Hastings College to host advanced showing of Jun Kaneko documentary

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Hastings College will host two sneak previews of independent producer Joel Geyer’s “Kaneko’s Monumental Risk,” a one-hour documentary biography about artist Jun Kaneko on Friday, Dec. 9 in the Jackson Dinsdale Art Center (700 E. 12th Street in Hastings). The previews are free and open to the public.

The first showing begins at 4:00 p.m. and is followed by a hour-long reception at 5:00 p.m. The second showing begins after the reception at 6:00 p.m. Attendees are invited to tour the Jackson Dinsdale Art Center between each showing.

Kaneko is an Omaha-based artist who is best known for his painted ceramic sculptures. He started his career as an artist in Japan, but transitioned to America in 1963 when he came to the United States to study at the Chouinard Institute of Art. His work has been displayed and installed worldwide. One of his more recent works, a 56-foot glass tower, was installed in 2014 in the center of his Plaza in Lincoln, Nebraska. A Kaneko piece was also installed prominently outside of the Jackson Dinsdale Art Center, on the corner of E. 12th Street and N. Elm Avenue.

Though his works are the largest freestanding ceramic art pieces in the world, few people closely know Kaneko. Geyer, an Emmy Award-winning filmmaker, has been following Kaneko off-and-on for 25 years. He has produced and/or directed several national and regional public television documentaries that have received numerous honors, including 17 national awards. Driven by his curiosity about Kaneko’s origins and influences, Geyer set out to combine his past work with more recent video scene to create “Kaneko’s Monumental Risk” as a way to bring light to his life.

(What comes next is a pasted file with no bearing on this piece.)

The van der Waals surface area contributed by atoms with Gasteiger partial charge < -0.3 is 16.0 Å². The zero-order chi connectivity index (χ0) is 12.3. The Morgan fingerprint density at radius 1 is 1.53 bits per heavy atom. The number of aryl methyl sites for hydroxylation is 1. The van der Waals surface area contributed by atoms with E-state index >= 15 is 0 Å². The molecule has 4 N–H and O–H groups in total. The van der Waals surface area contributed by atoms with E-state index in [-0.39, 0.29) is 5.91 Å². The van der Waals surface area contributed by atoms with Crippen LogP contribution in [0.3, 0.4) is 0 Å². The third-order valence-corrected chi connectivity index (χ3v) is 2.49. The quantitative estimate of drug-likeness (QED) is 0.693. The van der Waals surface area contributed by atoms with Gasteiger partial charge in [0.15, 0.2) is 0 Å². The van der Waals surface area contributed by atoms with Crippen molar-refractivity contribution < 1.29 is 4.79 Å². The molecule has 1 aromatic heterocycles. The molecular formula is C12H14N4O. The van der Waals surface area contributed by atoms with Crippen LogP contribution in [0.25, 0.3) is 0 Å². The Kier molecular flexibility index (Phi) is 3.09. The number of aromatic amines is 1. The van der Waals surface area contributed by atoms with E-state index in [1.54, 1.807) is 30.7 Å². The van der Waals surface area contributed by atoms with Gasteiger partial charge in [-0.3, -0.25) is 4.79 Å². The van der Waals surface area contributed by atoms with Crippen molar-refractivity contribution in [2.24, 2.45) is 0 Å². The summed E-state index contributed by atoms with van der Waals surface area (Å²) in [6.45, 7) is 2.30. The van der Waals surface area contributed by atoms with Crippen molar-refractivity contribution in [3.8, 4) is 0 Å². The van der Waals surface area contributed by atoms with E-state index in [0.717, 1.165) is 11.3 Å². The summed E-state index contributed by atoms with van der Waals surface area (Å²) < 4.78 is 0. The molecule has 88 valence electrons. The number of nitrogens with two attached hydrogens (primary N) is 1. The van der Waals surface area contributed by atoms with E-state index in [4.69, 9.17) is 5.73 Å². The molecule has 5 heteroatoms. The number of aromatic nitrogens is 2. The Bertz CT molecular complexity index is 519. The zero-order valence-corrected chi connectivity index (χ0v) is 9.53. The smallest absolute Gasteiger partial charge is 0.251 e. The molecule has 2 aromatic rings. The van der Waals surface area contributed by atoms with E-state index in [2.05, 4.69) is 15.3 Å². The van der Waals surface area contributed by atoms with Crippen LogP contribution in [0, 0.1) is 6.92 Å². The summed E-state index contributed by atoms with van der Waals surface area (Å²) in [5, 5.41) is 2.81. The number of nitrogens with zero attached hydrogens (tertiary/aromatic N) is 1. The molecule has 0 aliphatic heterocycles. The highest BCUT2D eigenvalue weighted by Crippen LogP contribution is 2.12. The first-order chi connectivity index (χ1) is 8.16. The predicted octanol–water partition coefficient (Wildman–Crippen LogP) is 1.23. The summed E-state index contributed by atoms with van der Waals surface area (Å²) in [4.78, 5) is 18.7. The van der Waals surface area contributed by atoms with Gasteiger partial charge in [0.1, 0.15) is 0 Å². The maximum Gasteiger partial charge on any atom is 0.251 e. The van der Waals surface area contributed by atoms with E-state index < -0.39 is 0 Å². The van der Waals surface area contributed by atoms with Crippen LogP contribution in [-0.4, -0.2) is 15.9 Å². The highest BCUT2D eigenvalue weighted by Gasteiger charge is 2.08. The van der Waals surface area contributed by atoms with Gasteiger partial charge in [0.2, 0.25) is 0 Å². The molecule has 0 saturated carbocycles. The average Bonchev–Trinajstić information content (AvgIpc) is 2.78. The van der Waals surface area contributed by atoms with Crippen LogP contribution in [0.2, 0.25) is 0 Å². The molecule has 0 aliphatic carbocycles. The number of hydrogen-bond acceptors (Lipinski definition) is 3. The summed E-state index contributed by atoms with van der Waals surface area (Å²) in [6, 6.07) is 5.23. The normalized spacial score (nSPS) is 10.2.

The documentary follows Kaneko around the world as he works in various locations, including Omaha, San Francisco, New York, Japan and Puerto Vallarta.  An epilogue details the creativity center in Omaha that Kaneko and his wife built in 1998.

Geyer’s friendship with Hastings College Board of Trustees member Kim Dinsdale led to a collaboration between Hastings College and the Geyer Group LLC—a company specializing in educational public television and internet media, of which Geyer is the executive producer—to organize an early showing of the documentary.

The documentary will be made available more broadly when it premiers on NET Television, Nebraska’s public television station, in early 2017.

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